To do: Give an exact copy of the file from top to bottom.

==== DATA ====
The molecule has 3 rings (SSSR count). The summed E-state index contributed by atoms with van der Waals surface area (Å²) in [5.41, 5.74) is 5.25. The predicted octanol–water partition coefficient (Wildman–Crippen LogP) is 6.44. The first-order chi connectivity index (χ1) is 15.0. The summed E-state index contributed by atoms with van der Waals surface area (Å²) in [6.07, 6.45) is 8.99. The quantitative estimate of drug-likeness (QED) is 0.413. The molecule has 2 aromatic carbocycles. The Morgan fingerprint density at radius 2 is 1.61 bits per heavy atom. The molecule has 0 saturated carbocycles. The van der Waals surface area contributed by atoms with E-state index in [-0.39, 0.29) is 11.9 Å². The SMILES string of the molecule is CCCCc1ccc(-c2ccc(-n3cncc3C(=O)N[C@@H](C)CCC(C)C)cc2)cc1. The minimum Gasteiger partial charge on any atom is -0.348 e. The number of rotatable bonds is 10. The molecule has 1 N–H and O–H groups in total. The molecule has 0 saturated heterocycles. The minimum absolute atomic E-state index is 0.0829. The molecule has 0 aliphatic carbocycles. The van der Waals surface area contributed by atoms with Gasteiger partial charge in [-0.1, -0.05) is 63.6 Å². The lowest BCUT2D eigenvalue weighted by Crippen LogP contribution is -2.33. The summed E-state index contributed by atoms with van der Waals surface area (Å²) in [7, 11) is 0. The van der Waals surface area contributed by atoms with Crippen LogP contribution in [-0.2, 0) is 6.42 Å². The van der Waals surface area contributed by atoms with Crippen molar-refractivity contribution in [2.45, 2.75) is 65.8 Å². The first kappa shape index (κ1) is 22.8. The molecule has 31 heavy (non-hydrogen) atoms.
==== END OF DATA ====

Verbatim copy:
The molecule has 3 rings (SSSR count). The summed E-state index contributed by atoms with van der Waals surface area (Å²) in [5.41, 5.74) is 5.25. The predicted octanol–water partition coefficient (Wildman–Crippen LogP) is 6.44. The first-order chi connectivity index (χ1) is 15.0. The summed E-state index contributed by atoms with van der Waals surface area (Å²) in [6.07, 6.45) is 8.99. The quantitative estimate of drug-likeness (QED) is 0.413. The molecule has 2 aromatic carbocycles. The Morgan fingerprint density at radius 2 is 1.61 bits per heavy atom. The molecule has 0 saturated carbocycles. The van der Waals surface area contributed by atoms with E-state index in [-0.39, 0.29) is 11.9 Å². The SMILES string of the molecule is CCCCc1ccc(-c2ccc(-n3cncc3C(=O)N[C@@H](C)CCC(C)C)cc2)cc1. The minimum Gasteiger partial charge on any atom is -0.348 e. The number of rotatable bonds is 10. The molecule has 1 N–H and O–H groups in total. The molecule has 0 saturated heterocycles. The minimum absolute atomic E-state index is 0.0829. The molecule has 0 aliphatic carbocycles. The van der Waals surface area contributed by atoms with Gasteiger partial charge in [-0.1, -0.05) is 63.6 Å². The lowest BCUT2D eigenvalue weighted by Crippen LogP contribution is -2.33. The summed E-state index contributed by atoms with van der Waals surface area (Å²) in [7, 11) is 0. The van der Waals surface area contributed by atoms with Crippen LogP contribution in [-0.2, 0) is 6.42 Å². The van der Waals surface area contributed by atoms with Crippen molar-refractivity contribution in [2.45, 2.75) is 65.8 Å². The first kappa shape index (κ1) is 22.8. The molecule has 31 heavy (non-hydrogen) atoms.